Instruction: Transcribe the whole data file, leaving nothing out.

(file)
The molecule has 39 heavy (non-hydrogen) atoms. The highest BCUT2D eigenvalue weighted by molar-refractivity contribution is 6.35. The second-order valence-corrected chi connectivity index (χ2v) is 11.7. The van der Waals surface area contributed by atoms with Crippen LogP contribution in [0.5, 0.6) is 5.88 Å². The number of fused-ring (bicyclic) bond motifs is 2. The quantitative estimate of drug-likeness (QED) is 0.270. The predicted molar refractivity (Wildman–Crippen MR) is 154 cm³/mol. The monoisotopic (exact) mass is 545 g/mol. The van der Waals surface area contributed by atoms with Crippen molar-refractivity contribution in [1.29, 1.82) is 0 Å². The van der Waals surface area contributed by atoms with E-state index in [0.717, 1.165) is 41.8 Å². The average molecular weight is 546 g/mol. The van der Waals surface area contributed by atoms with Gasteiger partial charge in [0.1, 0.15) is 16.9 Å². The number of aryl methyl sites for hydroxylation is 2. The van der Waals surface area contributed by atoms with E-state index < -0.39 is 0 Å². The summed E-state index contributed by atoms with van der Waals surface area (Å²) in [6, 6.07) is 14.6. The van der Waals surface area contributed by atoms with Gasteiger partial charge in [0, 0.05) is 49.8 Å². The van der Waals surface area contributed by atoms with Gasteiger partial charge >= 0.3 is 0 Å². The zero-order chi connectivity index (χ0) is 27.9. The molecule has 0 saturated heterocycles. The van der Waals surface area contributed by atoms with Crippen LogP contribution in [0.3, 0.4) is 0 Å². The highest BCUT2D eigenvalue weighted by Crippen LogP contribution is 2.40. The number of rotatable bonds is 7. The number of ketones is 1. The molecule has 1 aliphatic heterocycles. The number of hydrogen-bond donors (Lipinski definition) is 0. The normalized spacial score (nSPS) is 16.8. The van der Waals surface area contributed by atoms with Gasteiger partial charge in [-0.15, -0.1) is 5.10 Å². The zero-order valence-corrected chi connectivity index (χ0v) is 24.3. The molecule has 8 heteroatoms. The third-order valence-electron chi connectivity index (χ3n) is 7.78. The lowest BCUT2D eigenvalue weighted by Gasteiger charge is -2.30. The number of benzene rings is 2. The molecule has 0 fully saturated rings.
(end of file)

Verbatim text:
The molecule has 39 heavy (non-hydrogen) atoms. The highest BCUT2D eigenvalue weighted by molar-refractivity contribution is 6.35. The second-order valence-corrected chi connectivity index (χ2v) is 11.7. The van der Waals surface area contributed by atoms with Crippen LogP contribution in [0.5, 0.6) is 5.88 Å². The number of fused-ring (bicyclic) bond motifs is 2. The quantitative estimate of drug-likeness (QED) is 0.270. The predicted molar refractivity (Wildman–Crippen MR) is 154 cm³/mol. The monoisotopic (exact) mass is 545 g/mol. The van der Waals surface area contributed by atoms with Crippen molar-refractivity contribution in [1.29, 1.82) is 0 Å². The van der Waals surface area contributed by atoms with E-state index in [0.717, 1.165) is 41.8 Å². The average molecular weight is 546 g/mol. The van der Waals surface area contributed by atoms with Gasteiger partial charge in [0.1, 0.15) is 16.9 Å². The number of aryl methyl sites for hydroxylation is 2. The van der Waals surface area contributed by atoms with E-state index < -0.39 is 0 Å². The summed E-state index contributed by atoms with van der Waals surface area (Å²) in [6, 6.07) is 14.6. The van der Waals surface area contributed by atoms with Gasteiger partial charge in [0, 0.05) is 49.8 Å². The van der Waals surface area contributed by atoms with Gasteiger partial charge >= 0.3 is 0 Å². The zero-order chi connectivity index (χ0) is 27.9. The molecule has 0 saturated heterocycles. The van der Waals surface area contributed by atoms with Crippen LogP contribution in [0.3, 0.4) is 0 Å². The highest BCUT2D eigenvalue weighted by Crippen LogP contribution is 2.40. The number of rotatable bonds is 7. The number of ketones is 1. The molecule has 1 aliphatic heterocycles. The number of hydrogen-bond donors (Lipinski definition) is 0. The normalized spacial score (nSPS) is 16.8. The van der Waals surface area contributed by atoms with Gasteiger partial charge in [-0.15, -0.1) is 5.10 Å². The zero-order valence-corrected chi connectivity index (χ0v) is 24.3. The molecule has 8 heteroatoms. The third-order valence-electron chi connectivity index (χ3n) is 7.78. The lowest BCUT2D eigenvalue weighted by Gasteiger charge is -2.30. The number of benzene rings is 2. The molecule has 0 fully saturated rings.